Triton Sump Design

Discussion in 'Exotic Marine Systems' started by TaylorPilot, Mar 28, 2018.

  1. TaylorPilot

    TaylorPilot Valuable Member R2R Supporter Gold Sponsor

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    We continue to get request for sump kits designed around the Triton sump parameters. We have a basic design drawn out, but we thought we would share it in the hopes of getting the insights of other reef keepers.

    In our humble opinion:

    The skimmer portion is easy. We can just use one of our standard skimmer sections with media basket, but with it installed backwards. This way the water must go under the first baffle, up through the media, then over the adjustable skimmer baffle. Triton says that because the water must go down and under the baffle, more proteins will rise to the surface and stay trapped in the skimmer section.

    I should add that all images below have the water flowing from right to left.

    29-55 Triton.JPG

    The refugium section is a little more difficult for a few reasons. First, they suggest 10X turn over through the sump. This means a decent amount of flow going through the slots of the refugium baffle. Typically, the only way we’ve been able to make it completely silent is to raise the skimmer section level up to right below the teeth so that it doesn’t make any noise. The issue with this is that you now must run the skimmer on a stand, and that really defeats the purpose of having an adjustable skimmer baffle. Also, it makes you needlessly run the water level in your sump higher than you other wise would. This decreases the amount of water that the sump can hold when your return pump(s) are offline for cleaning, service, or power outage. Our solution to this is to add another set of teeth below the water line of the refugium baffle. To tune it so that only a tiny bit of water flows over the top teeth of the refugium, a sliding plate is installed over the slots. By raising or lowering that plate, you can finely tune the amount of water that flows through vs over the baffle. We have tried this before and it works well. The only issue in theory would be that when the pump is turned off, the skimmer and refugium section would equalize. If the refuge was completely full of macro algae, there is a chance that the water level could drop, and the top of the algae not be covered. However, this has not been our experience yet, and with a typical setup, both the skimmer section and refugium section are above the upper teeth of the refugium. But, it is something to keep in mind.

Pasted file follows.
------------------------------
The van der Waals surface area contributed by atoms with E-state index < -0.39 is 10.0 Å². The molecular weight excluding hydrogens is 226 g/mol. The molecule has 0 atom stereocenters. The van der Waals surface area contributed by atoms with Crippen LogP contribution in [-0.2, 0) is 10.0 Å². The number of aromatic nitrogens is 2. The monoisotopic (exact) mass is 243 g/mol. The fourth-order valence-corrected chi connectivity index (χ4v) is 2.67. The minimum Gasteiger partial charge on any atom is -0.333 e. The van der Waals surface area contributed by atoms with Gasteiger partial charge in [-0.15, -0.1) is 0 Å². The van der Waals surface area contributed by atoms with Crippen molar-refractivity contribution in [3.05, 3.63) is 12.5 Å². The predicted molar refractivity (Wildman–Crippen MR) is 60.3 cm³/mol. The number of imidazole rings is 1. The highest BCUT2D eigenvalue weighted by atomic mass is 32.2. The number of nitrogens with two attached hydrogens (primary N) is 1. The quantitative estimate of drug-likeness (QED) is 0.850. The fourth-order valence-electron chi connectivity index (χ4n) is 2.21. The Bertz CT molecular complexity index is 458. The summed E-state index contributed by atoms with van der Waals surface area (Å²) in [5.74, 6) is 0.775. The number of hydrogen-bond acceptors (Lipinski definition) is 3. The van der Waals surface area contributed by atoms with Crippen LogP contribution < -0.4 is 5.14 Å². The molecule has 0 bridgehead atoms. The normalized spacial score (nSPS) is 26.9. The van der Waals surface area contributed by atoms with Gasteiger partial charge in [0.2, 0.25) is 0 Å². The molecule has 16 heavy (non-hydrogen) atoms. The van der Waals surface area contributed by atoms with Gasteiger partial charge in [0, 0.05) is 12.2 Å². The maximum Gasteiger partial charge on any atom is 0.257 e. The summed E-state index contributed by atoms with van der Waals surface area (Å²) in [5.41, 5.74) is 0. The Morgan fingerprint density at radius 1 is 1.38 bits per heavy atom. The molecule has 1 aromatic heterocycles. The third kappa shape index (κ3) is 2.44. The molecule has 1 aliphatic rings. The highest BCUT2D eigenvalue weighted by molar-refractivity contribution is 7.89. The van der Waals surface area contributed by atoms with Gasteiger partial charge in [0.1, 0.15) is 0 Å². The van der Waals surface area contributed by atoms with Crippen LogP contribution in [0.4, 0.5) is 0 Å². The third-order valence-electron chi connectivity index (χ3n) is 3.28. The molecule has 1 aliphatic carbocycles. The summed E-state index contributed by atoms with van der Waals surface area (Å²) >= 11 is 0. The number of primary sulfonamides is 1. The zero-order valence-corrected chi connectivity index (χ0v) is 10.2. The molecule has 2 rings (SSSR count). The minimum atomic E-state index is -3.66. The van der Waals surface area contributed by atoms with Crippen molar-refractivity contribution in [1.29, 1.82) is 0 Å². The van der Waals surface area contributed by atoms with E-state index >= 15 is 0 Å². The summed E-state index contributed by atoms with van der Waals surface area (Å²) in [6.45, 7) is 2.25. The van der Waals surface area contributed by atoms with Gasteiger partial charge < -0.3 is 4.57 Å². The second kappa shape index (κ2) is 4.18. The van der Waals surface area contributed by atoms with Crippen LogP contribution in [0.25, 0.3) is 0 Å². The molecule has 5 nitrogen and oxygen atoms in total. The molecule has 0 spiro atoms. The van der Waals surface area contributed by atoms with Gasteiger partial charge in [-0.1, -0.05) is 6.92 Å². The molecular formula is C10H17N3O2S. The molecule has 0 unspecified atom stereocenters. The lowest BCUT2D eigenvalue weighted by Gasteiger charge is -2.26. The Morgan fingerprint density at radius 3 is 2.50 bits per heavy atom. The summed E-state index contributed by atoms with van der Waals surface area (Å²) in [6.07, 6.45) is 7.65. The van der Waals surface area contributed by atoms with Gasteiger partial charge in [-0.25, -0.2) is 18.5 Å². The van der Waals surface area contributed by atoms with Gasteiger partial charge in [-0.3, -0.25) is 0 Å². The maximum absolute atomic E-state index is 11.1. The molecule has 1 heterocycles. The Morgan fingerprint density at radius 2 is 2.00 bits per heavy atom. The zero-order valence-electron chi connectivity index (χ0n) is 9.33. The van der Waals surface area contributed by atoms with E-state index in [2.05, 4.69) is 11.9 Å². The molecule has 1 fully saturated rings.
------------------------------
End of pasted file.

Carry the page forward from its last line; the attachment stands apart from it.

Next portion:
Triton Fuge Baffle Rear - wo Algae Plate.JPG

    The next issue we see is with the refugium being full of algae and clogging the teeth of the baffle. We have seen other designs where people would put a small plate in front of the teeth blocking light and broken off pieces of macro algae. Our design would use 4 sets of nylon (same thing the thumb screws are made of), either ½” or 1” long to mount a large plate to the front of the refugium baffle, covering both sets of teeth. We can see a few possible benefits. First, it would keep the large dense mass of algae from getting to the teeth. Second, it would act as a light blocker, cutting down on the algae that would grow on the teeth. Finally, with a typical setup, water would only be drawn across the top. With it being drawn from all sides of the place, it would also cut down on dead zones in the refugium.

    Triton Fuge Baffle Front.JPG

    Triton Fuge Baffle Front - wo Algae Plate.JPG